Scripture Focus: Ezra 6:22
22 For seven days they celebrated with joy the Festival of Unleavened Bread, because the Lord had filled them with joy by changing the attitude of the king of Assyria so that he assisted them in the work on the house of God, the God of Israel.
19 After Herod died, an angel of the Lord appeared in a dream to Joseph in Egypt 20 and said, “Get up, take the child and his mother and go to the land of Israel, for those who were trying to take the child’s life are dead.”
Reflection: Doubt and Joy — Joy of Advent
By Erin Newton
The eye of God was watching over the Israelites as they were threatened by local enemies. But I bet they were scared, anxious, and nervous. The older generation, the ones who wept at the sight of the temple foundation, carried the burdens of trauma. They remembered being forcibly taken from their land. They watched their cities be razed to the ground. The Babylonians attempted to remove their cultural identity.
The king who granted permission for them to rebuild was not the same king they appealed to now. They probably worried about how he would react. Would he honor the decision of a former king? Would he retaliate by creating a new, restrictive law? Would he ignore them?
God’s people had been through the valley of the shadow of death. They became prisoners of war when the Babylonians destroyed Judah. A foreign king terrorized their lives. Could they trust another king to be different?
Trauma sets a person on edge. It is easy to become hypervigilant and skeptical. Worst-case scenarios run through the mind. What might happen?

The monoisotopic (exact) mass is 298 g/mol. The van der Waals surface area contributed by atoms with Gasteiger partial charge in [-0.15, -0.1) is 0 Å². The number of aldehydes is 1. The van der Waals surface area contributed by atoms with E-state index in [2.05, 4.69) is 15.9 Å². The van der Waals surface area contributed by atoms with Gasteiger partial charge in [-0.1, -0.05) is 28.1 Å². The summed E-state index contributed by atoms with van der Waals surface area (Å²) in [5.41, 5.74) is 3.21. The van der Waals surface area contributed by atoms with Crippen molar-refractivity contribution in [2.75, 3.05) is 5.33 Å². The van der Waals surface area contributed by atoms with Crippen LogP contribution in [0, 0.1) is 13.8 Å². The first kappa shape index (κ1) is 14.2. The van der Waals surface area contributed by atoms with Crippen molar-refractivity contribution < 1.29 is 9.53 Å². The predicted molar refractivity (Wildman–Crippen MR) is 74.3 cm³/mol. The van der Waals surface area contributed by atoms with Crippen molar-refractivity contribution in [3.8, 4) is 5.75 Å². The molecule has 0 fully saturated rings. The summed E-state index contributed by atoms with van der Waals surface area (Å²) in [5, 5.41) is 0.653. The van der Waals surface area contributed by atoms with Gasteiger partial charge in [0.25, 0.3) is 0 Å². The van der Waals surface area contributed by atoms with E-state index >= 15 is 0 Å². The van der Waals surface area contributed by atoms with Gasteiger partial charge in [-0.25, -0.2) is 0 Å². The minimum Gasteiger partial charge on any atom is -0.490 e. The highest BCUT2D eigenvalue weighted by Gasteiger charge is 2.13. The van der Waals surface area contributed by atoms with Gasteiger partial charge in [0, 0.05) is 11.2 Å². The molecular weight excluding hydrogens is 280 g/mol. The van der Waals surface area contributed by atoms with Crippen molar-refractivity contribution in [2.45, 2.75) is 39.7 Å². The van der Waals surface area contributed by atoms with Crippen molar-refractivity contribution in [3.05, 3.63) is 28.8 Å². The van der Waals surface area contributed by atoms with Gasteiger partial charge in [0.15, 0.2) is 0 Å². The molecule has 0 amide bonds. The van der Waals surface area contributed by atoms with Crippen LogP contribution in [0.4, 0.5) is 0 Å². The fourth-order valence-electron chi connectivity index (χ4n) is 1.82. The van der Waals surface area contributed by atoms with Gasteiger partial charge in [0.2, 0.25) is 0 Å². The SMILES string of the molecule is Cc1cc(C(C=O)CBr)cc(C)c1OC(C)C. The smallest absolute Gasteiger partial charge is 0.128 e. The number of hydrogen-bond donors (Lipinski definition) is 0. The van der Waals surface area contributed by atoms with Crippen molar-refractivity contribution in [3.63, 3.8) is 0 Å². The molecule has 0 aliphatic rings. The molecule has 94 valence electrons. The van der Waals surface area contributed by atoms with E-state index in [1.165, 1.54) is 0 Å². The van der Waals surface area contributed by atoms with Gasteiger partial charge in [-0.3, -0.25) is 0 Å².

When Jesus was born, Herod pursued the newborn king with tyrannical fury. He didn’t hesitate to kill other children to get to Jesus. Mary and Joseph carried the weight of that moment. It was a time of anxiety and fear. What will God do?
Their relocation to Egypt was not permanent. God removed the threat through natural causes. Herod died. In a dream, God sent a messenger to tell them it was safe to go home.
Sometimes God works in miraculous ways. For the Israelites who were rebuilding the temple, the answer to their appeal to Darius was better than anyone expected. Permission to rebuild was confirmed but also expanded. God inclined the heart of Darius to fully fund the costs of construction and grant protection from any further interference. A feast of joy ensued.
God works through his creation. Sometimes the answer is time and waiting for change. God works through miracles. Sometimes the answer is a baby born of a virgin or a foreign king financing the construction of a temple he would never use.
Joy, at times, feels out of reach. We worry; we fear; we doubt. How can this all work out? Isn’t he supposed to be watching over us? The joy of Advent is wrestling with our questions and waiting for God to answer.
Divine Hours Prayer: The Refrain for the Morning Lessons
I will exalt you, O God my King, and bless your Name forever and ever. — Psalm 145.1
Ezra 6 (Listen 4:24)
Revelation 5 (Listen 2:39)
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Read more about One Worth Rejoicing In — Joy of Advent
The Lord is coming, who is our source of victory and joy. We are waiting for him and he is searching for us.